Gone With the Wind is more than just iconic – it’s emblematic of the grandeur we associate with the Hollywood Golden Age.

Production Design Academy Award

14. Amadeus (1984)

PATRIZIA VON BRANDENSTEIN (ART DIRECTOR), KAREL CERNY (SET DECORATOR)

Oscar for Set Design Winners  •  Brilliant Production Design in ‘Amadeus’

Amadeus is one of those movies you watch and think “wow that was a visual treat.” Patrizia von Brandenstein and Karel Cerny should be commended for not only recreating 18th-century Vienna, but for adding visual flair to the era with color and neo-baroque detail. 

Set Design Oscar Winners

13. 20,000 Leagues Under the Sea (1954)

JOHN MEEHAN (ART DIRECTOR), EMILE KURI (SET DECORATOR)

Oscar for Set Design Winners  •  Colorful Production Design in 20,000 Leagues Under the Sea

Jules Verne’s 1870 novel 20,000 Leagues Under the Sea captivated readers for generations before it received a proper movie adaptation in 1954.
Richard Fleischer’s 20,000 Leagues Under the Sea faced a difficult challenge in making an adaptation that would appease all of those who had read Verne’s novel, but with the help of art director John Meehan and set decorator Emile Kuri, he pulled it off.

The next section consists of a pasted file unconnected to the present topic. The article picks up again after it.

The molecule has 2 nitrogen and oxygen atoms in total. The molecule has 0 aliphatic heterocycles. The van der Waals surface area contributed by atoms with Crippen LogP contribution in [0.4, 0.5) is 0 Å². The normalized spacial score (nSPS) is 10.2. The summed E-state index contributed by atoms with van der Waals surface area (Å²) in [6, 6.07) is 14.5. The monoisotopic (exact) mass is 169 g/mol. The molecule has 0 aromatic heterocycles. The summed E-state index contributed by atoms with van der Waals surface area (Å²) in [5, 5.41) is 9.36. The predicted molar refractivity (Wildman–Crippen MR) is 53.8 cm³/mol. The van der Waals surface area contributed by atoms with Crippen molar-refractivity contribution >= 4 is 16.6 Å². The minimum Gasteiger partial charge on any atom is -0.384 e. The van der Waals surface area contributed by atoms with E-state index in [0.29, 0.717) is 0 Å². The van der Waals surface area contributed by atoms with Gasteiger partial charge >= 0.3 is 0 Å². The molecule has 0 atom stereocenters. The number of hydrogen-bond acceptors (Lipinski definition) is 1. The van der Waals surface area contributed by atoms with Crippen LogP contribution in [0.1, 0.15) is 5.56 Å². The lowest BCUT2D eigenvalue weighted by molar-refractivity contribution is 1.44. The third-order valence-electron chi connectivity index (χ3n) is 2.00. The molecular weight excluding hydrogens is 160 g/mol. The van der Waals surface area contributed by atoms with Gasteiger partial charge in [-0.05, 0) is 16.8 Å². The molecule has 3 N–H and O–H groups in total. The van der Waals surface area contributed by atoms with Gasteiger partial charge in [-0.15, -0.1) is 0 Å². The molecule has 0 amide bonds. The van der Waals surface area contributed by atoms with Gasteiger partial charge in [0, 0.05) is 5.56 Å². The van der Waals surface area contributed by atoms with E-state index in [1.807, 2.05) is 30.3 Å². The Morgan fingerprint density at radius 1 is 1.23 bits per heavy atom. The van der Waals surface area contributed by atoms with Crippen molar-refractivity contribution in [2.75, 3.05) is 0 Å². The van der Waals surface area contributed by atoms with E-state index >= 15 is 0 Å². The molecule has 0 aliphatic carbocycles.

Look at the film to see how colorful props, steampunk costumes and beautiful vistas delivered the visual tone. The production design in 20,000 Leagues Under the Sea no-doubt inspired countless imitators in the decades after.

Best Production Design Films

12. Titanic (1997)

PETER LAMONT (ART DIRECTOR), MICHAEL FORD (SET DECORATOR)

Academy Award for Best Production Design in ‘Titanic’

You have to give credit where credit is due – I don’t love Titanic, but I can appreciate the film’s production design. According to production designer Peter Lamont, the team used archival photographs and blueprints to match the ship’s interiors to the original. This next video shows how some of those sets came together.

Oscar for Set Design Winners  • ‘Titanic’ Behind the Scenes